His early attempt to set up a merchanting business in Virginia was a failure and he returned to Scotland. After qualifying as a medical doctor he established a successful practice in Liverpool, England and after a few years was able to purchase a small estate in Dumfriesshire. He became a Fellow of the London Medical Society and was a founder member of the Liverpool Literary Society. He was an early advocate of the abolition of slavery and wrote several political letters and pamphlets, including one to William Pitt, which made him a number of enemies.
Throughout his life he was dogged by illness and in 1804 he became seriously unwell. In an effort to find a cure, he relinquished his Liverpool practice and went to Bath, Clifton and finally Sidmouth, where he died on 31 August 1805 at age 49.
He was born in Kirkpatrick-Fleming, in Annandale, Dumfriesshire, a son of the minister, the Reverend James Currie, and Jane, the only daughter of Robert Boyd, of Dumfries. The Curries were an old Scottish family, descended from the Curries of Dunse, Berwickshire, and originally from the Corrie family of Annandale. James's first school was in the nearby parish of Middlebie, in Annandale, where his father had become Minister, and from age 13 he attended the grammar school in Dumfries, run by Dr George Chapman.
After a period in America, described below, he returned in 1776 to Scotland to study medicine at Edinburgh. During his first year at university he contracted rheumatic fever, a disease which recurred periodically throughout his life. He obtained his degree of M.D. in Glasgow and in 1780 settled in Liverpool, where he was appointed as one of the physicians at the infirmary.
He married Lucy Wallace in 1783, with whom he had five children. Her father was a prosperous merchant, a descendant of William Wallace, nicknamed The Hero of Scotland by Sir Walter Scott.
Attracted by the stories of prosperity in America he went in 1771 to Virginia, at that time a British colony, settling as a merchant on the James River, where he spent five hard years, much of the time ill and always in unprofitable commercial business. Trade between Britain and America suffered as a result of the dissension between the two countries and he turned his attention to politics. Under the misleading pseudonym 'An Old Man' he published a series of articles in defence of the right of the mother country to tax her colonies. He was an outspoken man, and his views were unlikely to have enhanced his business prospects.
The outbreak of the American Revolution ended any further chance of success and he sailed for home in the spring of 1776. The ship was captured by the revolutionary army. He was made to serve in the Colonial Army, but bought his freedom and made a second attempt to sail to England. He was captured again and this time he had to sail 150 miles in an open boat to gain his freedom. He reached Deptford, England, on 2 May 1777.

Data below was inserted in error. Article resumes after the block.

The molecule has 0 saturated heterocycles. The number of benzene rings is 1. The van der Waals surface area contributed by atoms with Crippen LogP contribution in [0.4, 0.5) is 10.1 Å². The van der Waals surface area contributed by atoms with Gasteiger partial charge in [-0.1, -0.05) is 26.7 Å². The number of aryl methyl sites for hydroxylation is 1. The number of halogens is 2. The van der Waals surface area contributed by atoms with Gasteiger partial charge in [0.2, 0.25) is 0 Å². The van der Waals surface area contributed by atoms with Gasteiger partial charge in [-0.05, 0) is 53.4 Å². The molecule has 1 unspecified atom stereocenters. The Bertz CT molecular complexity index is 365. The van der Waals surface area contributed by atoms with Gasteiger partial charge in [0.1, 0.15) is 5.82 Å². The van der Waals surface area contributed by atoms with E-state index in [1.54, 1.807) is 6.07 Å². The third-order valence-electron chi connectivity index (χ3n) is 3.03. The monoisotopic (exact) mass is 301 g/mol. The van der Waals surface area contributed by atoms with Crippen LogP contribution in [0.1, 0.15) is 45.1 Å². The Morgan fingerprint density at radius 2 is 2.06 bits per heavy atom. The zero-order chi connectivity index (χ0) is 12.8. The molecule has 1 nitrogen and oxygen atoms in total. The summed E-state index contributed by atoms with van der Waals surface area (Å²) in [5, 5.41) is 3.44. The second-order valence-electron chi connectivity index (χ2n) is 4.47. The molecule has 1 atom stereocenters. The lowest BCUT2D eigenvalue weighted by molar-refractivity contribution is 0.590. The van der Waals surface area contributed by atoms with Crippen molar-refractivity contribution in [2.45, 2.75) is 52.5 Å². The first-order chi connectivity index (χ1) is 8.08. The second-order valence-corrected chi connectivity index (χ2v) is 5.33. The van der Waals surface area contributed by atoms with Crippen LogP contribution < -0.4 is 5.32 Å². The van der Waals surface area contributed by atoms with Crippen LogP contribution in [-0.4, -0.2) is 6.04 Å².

Dr Currie used cold water treatments in the successful treatment of a contagious fever in Liverpool "and in 1797 made public his views and experiences, with a list of cures effected by his measures". This pamphlet, Medical Reports on the Effects of Water, Cold and Warm, as a Remedy in Fevers and Other Diseases (1797), had some influence in promoting the use of cold water affusion, and contains the first systematic record in English of clinical observations with the thermometer. A fourth edition was published in July 1805, the month before his death.
In the 1840s, there was a strong revival of interest in cold water cures, or hydropathy, following the promotion of Vincent Priessnitz's methods by Captain R. T. Claridge and others. Yet while acknowledging the contributions of Currie's predecessors, such as John Floyer, Claridge noted that "After all, the merit of settling the use of cold water on just a principle, belongs incontestably to our own countryman, Currie, whose work, published in 1797, upon the efficacy of water, may be considered the scientific base of Hydropathy".
Currie was an admirer of Burns's poetry and met him once in Dumfries. One of his wife Lucy's relatives, Mrs Dunlop, was a close friend of the poet. Burns visited Mrs Dunlop at her home on five occasions and over a period of ten years they exchanged a great number of letters, 186 of which survive to this day. After Burns's death, Currie was entrusted with the publication of an authoritative anthology. Although inexperienced in such a task, he had many advantages, including access through Mrs Dunlop to original manuscripts of poems and letters and help from Gilbert Burns, Robert's brother, and several of Burns's friends. When The Complete Poetical Works of Robert Burns: With Explanatory and Glossarial Notes; And a Life of the Author was published in four volumes in 1800, it met with immediate success and second, third and fourth editions were published in 1801–3 In addition to containing revised versions of Burns' songs such as "The Battle of Sherramuir", it also contained an introductory criticism and an essay on the character and condition of the Scottish peasantry.
The work remains an authoritative source, but not without criticism. It is claimed that Currie exaggerated Burns's fondness for drink and that he deliberately misdated some of Burns's letters to Mrs Dunlop. An eighth edition, published in 1820, included an additional section Some Further Particulars of the Author's Life by Gilbert Burns. However, the publishers advised Gilbert not to impugn Currie's accuracy and the legend that Burns was an incurable alcoholic remained unchallenged.